Recently, someone asked me, “Did you always want to be a farmer?”
I almost spewed my coffee and said, “Lawd, no! As a teenager, I wanted to get off the farm as quickly as I could! I despised smelling like iodine and cow manure; no air conditioning and working every other weekend. I didn’t want to be tied to a bunch of smelly animals. Besides, Daddy told me not to be a dairy farmer where it’s like you’re beating your head against a brick wall…and Mama didn’t want me to go into nursing where people are sick all the time.”
“What made you come back?”
“My husband became interested in beekeeping. We loved our suburban neighborhood, but it didn’t welcome the idea of a few hives. So, when a place close to my old home became available, we jumped at an opportunity to move. It means a longer commute for work, but the location is worth it.”
Farming takes on many forms; our current state is a small-scale family farm of donkeys, goats, chickens and bees. It’s not the large operation of twice-daily milking dairy cows, but it’s still a passion. I don’t always jump out of bed on a freezing-cold morning so that I can break ice from water buckets. Sure, it would be easier if I didn’t have to mow grass for 2 hours each week…and my back would not be sore from lifting 50 pound chicken feed sacks, but there’s something about new life with goats, donkeys and chickens. I love the fact that entire meals that we eat often come from the garden. I love to make soap with milk from our goats (even though she thinks that it’s torture).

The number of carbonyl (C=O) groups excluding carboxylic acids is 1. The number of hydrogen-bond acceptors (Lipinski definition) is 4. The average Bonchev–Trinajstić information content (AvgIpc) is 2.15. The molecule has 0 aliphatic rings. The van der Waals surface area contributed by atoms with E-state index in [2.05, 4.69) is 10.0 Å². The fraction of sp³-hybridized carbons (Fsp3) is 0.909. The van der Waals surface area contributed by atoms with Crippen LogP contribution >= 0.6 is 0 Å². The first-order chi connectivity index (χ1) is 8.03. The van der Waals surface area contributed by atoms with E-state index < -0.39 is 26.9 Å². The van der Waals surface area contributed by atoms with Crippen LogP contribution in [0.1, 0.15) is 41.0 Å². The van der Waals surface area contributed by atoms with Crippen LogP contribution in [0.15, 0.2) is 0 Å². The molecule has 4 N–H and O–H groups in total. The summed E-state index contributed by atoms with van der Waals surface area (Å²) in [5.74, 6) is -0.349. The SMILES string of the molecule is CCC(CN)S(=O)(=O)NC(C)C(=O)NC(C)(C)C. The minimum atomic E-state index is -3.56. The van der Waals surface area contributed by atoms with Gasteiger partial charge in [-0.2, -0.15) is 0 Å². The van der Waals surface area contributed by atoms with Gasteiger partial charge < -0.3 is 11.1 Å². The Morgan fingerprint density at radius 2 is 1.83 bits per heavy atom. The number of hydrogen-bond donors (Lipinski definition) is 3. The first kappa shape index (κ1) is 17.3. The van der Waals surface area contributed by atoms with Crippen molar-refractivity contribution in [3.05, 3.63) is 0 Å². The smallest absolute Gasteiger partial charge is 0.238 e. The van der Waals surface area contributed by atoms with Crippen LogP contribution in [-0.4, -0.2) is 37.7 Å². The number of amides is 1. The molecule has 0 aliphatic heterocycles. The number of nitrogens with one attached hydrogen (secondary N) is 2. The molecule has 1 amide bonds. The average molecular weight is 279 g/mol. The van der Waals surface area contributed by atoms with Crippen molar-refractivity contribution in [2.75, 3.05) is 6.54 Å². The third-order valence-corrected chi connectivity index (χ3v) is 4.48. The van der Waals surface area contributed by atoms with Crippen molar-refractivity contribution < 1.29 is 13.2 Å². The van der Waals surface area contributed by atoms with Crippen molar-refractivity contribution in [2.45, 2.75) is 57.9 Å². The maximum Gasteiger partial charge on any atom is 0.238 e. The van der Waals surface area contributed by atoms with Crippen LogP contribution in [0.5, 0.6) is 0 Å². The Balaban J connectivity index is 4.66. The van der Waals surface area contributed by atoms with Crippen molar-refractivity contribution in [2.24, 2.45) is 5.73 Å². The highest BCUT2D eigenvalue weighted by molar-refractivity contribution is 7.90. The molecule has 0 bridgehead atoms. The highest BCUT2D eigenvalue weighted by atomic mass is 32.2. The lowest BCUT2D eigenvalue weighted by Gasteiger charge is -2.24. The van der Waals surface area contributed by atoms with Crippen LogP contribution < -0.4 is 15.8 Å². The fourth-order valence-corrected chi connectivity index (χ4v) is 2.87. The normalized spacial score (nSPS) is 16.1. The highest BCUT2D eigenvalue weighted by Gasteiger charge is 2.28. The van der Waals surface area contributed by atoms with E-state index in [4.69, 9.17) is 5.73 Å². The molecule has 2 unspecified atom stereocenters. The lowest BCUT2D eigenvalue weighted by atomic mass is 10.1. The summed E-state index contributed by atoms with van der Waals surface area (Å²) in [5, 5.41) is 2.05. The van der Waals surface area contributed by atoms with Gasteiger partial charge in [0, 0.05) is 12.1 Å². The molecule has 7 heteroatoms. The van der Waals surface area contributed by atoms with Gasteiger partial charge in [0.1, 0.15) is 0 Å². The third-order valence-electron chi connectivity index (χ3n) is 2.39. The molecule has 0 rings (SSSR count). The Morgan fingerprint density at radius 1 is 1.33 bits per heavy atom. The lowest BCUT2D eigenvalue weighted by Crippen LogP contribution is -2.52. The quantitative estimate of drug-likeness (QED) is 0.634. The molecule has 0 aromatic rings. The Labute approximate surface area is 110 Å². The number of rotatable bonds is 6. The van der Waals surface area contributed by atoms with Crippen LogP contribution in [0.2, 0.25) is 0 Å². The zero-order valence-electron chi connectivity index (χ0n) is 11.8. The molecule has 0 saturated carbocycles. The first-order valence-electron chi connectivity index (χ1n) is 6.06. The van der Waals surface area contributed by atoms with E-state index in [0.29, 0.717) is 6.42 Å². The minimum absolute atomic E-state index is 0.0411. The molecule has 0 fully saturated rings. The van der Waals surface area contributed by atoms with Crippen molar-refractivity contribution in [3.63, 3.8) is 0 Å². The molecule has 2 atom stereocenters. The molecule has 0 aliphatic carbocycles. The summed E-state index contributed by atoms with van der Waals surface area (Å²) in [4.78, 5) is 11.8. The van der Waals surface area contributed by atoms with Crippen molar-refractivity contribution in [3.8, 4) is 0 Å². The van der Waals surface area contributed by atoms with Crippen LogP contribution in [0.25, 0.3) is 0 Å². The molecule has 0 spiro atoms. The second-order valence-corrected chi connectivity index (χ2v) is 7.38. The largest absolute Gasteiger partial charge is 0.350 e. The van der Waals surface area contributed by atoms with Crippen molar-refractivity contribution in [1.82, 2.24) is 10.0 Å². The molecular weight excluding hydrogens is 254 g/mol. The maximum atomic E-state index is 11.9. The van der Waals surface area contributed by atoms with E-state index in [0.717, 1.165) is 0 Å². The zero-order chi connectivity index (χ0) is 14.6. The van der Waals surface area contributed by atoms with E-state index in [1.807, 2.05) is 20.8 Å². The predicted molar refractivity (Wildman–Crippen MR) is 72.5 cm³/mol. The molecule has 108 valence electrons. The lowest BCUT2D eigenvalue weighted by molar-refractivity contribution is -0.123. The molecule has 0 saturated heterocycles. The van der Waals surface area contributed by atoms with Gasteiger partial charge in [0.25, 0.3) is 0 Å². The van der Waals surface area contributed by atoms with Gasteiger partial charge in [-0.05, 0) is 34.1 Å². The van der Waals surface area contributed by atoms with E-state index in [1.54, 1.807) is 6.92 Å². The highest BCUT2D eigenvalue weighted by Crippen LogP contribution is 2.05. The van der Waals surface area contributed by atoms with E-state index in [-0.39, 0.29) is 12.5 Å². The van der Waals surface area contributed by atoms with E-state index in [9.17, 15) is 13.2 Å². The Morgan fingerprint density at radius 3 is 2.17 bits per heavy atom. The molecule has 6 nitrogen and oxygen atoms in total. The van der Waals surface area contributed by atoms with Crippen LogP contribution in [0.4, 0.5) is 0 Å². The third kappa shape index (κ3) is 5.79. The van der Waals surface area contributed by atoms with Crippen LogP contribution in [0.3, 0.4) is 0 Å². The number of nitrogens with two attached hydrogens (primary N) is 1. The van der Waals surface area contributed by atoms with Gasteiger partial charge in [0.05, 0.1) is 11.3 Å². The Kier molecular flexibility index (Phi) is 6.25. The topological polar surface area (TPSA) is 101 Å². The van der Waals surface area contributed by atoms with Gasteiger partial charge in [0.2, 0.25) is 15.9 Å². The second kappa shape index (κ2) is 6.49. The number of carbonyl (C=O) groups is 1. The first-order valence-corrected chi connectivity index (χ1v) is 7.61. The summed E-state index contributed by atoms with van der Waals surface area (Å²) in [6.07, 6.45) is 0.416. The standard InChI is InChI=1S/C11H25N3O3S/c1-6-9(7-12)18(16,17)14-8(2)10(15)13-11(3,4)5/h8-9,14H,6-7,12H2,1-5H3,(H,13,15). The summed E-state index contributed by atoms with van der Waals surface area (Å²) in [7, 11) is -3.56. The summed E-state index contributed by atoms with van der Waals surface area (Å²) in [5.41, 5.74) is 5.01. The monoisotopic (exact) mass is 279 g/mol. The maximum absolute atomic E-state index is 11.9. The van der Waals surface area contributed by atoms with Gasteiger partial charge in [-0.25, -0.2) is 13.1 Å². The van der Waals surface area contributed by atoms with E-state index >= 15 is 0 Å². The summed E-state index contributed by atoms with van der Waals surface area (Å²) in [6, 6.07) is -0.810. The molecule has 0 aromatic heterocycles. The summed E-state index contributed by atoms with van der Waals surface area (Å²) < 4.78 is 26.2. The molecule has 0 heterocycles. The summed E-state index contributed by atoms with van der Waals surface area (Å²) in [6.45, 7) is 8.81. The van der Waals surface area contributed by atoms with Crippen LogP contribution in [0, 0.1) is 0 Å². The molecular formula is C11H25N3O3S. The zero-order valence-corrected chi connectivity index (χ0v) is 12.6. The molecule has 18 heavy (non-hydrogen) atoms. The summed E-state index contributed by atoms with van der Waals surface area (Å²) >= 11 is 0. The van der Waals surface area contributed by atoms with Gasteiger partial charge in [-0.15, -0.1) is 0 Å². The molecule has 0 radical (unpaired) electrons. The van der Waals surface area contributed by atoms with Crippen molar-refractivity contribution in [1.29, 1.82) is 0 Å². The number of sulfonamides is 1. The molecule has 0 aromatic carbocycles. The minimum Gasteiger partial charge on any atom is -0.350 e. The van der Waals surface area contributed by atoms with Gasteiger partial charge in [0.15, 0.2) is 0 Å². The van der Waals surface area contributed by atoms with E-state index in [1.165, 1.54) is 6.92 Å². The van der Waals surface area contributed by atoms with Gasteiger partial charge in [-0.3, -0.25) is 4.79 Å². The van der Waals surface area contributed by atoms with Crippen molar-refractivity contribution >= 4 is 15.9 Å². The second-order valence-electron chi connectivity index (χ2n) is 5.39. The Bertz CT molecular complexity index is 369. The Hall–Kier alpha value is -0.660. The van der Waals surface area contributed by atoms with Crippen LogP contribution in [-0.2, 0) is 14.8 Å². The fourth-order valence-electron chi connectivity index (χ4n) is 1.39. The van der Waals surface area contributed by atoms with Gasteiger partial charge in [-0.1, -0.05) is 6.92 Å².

Sure the house is old and seems to constantly need repairs and updates. It will never be a shiny McMansion with all the creature comforts, but it’s home. When we open the windows at night, we hear coyotes, cicadas, crickets and owls. The donkeys munch grass beneath the security light in the pasture next to the house. Fire ants find their way into feed bags, the car, and even the house. We question when strangers drive down our road; those we call “looky-loos”.
We welcome friends and family for visits and revel at the sunrises and sunsets. I scare myself with creaking noises in the barn. I laugh when my brother stands in the pasture and calls, “Here Kitty Kitty” so that the goats come running toward me! I take vacation time from work so that I can be at home when the vet visits for a herd-check. Our farm is an outreach to the community.
Our community is larger and smaller because of our connections through social media and through extended family. Everyone is our neighbor. Events around the world impact us, just like they impact you: gas shortages, riots, maternal health, education, wildfires, and politics. Yet, sometimes, amid the daily milking chores, gathering eggs, checking fences, committee meetings, requirements gathering, SQL statements, and commuting…goat antics are the things that make the most sense to me; and that includes goats in hot-pink tutus and neon-green halters. These are the things that bring us joy and what we want you to see. We find it difficult to share when we lose a hive, when the goats need to be treated for intestinal parasites, or when the chickens are sent to the retirement-home-in-the-sky. These things, you will not see.
What you won’t see, is me crying in solitude for the losses of our hurting friends while the pine trees whisper in the wind. What you don’t see is me making phone calls and writing letters to those who have experienced loss of loved ones. What you can’t see is my fear of uncertain times, and my outstretched arms in faith and prayers for peace and love.
Did I always want to be a farmer? I wanted to make an impact. And it happens to be that my experiences make me who I am, just as your experiences shape who you are. If being a farmer lets me be part of the greater good, to see beyond the exterior, and to own part of the hurting world, then I will be a farmer. Find your outreach.
“Faith is the reality of what we hope for, the proof of what we don’t see.” Hebrews 11:1